The task of writing a book dealing with both the internal and the external dimensions of a child’s world is not easy.
There is, it is true, a great wealth of material an author can use, but much of it derives from two somewhat separate approaches to the study of human beings.
The psychology of the self has a distinguished tradition going back into ancient times, and the concept of the self is now being emphasized in the branches of psychology and psychiatry most intimately concerned with man’s personal life.
In child psychology theie is also a distinguished tradition of research dealing with children’s abilities and characteristics and the structural and behavioral aspects of their development as seen from an objective point of view.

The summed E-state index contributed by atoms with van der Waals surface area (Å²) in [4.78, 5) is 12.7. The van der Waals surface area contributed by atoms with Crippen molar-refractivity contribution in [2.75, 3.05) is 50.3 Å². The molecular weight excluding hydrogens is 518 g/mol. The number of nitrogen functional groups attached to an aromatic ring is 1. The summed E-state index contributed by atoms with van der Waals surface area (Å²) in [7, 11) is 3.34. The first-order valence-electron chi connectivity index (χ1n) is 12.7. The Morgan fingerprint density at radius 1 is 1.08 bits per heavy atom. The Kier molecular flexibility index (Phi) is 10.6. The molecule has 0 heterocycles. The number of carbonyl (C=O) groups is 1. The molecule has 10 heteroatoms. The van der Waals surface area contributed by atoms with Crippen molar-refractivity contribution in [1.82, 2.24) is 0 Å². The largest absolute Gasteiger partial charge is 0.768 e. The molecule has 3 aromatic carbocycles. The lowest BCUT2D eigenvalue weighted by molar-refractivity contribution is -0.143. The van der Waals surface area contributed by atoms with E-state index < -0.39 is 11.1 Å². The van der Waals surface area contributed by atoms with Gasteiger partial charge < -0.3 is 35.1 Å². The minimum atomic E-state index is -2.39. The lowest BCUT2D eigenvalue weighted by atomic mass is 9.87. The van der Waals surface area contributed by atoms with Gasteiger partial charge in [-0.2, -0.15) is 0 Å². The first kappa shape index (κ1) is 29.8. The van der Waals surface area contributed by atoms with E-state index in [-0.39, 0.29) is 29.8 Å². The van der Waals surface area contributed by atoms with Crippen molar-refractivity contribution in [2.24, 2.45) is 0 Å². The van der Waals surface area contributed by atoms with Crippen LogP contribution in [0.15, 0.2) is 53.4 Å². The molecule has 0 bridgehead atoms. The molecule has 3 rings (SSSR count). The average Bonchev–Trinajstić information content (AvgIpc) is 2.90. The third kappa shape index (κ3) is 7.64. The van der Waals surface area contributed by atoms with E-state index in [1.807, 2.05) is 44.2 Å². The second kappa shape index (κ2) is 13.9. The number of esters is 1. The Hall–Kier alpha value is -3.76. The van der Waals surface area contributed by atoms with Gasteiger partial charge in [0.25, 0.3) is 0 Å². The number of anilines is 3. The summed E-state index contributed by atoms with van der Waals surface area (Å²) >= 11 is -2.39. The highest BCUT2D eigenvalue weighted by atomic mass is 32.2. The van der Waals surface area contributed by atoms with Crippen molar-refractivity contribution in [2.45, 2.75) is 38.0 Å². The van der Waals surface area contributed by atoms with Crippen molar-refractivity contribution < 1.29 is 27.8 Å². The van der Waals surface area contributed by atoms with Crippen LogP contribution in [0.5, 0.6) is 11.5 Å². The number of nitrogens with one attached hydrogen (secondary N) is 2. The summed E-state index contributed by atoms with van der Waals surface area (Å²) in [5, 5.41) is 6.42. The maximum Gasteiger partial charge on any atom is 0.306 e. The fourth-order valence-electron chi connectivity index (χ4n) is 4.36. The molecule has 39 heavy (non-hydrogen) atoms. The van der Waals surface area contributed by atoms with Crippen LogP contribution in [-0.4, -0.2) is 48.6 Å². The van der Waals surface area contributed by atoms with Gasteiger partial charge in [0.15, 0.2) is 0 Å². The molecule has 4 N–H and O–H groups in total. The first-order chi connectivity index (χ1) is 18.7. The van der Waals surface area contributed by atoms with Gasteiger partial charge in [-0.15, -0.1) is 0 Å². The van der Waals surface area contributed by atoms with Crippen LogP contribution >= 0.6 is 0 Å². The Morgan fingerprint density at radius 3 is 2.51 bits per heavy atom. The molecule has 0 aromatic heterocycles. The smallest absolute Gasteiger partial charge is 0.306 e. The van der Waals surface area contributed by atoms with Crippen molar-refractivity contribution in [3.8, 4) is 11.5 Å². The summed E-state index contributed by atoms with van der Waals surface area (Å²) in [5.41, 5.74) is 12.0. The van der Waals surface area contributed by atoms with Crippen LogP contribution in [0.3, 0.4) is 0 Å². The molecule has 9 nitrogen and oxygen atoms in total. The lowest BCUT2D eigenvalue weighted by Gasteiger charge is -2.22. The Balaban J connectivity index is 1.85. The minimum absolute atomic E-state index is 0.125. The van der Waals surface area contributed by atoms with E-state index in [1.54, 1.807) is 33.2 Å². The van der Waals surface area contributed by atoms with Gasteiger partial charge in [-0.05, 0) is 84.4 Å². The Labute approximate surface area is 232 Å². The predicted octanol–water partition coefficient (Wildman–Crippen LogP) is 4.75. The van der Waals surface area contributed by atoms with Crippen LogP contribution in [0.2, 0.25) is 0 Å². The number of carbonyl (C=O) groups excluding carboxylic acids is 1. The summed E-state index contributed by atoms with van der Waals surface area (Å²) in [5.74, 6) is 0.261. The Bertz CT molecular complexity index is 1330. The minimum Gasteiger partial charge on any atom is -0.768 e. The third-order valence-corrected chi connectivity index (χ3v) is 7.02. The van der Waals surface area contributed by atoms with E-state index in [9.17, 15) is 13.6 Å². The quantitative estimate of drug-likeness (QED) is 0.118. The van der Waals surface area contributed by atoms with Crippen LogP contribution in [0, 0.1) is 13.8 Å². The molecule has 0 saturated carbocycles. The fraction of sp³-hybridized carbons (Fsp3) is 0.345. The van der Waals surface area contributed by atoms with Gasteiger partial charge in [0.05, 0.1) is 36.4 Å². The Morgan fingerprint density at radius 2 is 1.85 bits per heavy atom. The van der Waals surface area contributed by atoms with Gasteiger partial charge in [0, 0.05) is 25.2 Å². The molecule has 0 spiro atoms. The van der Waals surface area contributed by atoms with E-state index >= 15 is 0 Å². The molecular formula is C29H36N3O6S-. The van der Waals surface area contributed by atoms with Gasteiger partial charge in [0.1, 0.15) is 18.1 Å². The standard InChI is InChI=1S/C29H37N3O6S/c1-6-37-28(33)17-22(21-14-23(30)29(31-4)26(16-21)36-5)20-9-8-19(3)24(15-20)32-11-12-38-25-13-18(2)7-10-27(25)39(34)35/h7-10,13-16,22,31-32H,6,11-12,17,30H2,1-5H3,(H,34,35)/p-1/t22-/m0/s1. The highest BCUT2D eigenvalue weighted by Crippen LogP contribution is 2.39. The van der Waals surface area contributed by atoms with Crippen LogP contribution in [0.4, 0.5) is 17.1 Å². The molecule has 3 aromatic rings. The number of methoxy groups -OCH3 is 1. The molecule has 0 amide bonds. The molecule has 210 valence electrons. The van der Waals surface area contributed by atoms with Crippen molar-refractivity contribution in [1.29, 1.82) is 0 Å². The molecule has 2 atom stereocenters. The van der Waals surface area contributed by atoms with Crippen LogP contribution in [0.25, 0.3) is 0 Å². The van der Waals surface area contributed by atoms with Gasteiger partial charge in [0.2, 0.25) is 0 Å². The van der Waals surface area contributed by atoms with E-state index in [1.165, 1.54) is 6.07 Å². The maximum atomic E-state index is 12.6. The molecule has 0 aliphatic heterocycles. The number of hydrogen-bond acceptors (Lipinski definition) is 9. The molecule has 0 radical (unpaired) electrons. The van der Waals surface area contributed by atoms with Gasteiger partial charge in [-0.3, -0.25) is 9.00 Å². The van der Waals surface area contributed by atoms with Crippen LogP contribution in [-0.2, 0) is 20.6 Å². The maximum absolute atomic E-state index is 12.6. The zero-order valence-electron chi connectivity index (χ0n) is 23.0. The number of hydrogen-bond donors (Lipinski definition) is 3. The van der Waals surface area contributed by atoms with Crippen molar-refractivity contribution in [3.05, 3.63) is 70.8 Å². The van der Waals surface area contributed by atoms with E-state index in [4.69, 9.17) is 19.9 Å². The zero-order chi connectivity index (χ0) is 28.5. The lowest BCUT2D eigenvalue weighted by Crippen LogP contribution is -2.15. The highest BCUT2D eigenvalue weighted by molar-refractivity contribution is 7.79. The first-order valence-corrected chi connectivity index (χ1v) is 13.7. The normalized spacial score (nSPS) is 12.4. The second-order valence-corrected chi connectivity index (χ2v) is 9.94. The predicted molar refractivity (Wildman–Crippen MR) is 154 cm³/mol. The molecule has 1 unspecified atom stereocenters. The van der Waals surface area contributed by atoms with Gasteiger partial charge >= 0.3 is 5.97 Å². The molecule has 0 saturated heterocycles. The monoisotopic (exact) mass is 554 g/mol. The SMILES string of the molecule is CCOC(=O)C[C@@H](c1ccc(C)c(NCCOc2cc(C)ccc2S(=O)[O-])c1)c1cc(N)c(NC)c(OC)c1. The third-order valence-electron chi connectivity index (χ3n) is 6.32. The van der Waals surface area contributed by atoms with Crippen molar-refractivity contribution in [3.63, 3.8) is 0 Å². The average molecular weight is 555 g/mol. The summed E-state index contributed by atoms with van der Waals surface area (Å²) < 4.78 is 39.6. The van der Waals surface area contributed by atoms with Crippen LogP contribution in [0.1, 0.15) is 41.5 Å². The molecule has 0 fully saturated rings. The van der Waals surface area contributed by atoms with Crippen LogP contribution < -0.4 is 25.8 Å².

To get a complete picture it is necessary to utilize both of these lines of inquiry, but most of the available writings are based mainly on one or the other approach, not both. One result is that there are gaps in the picture, and parts can be supplied only by conjecture.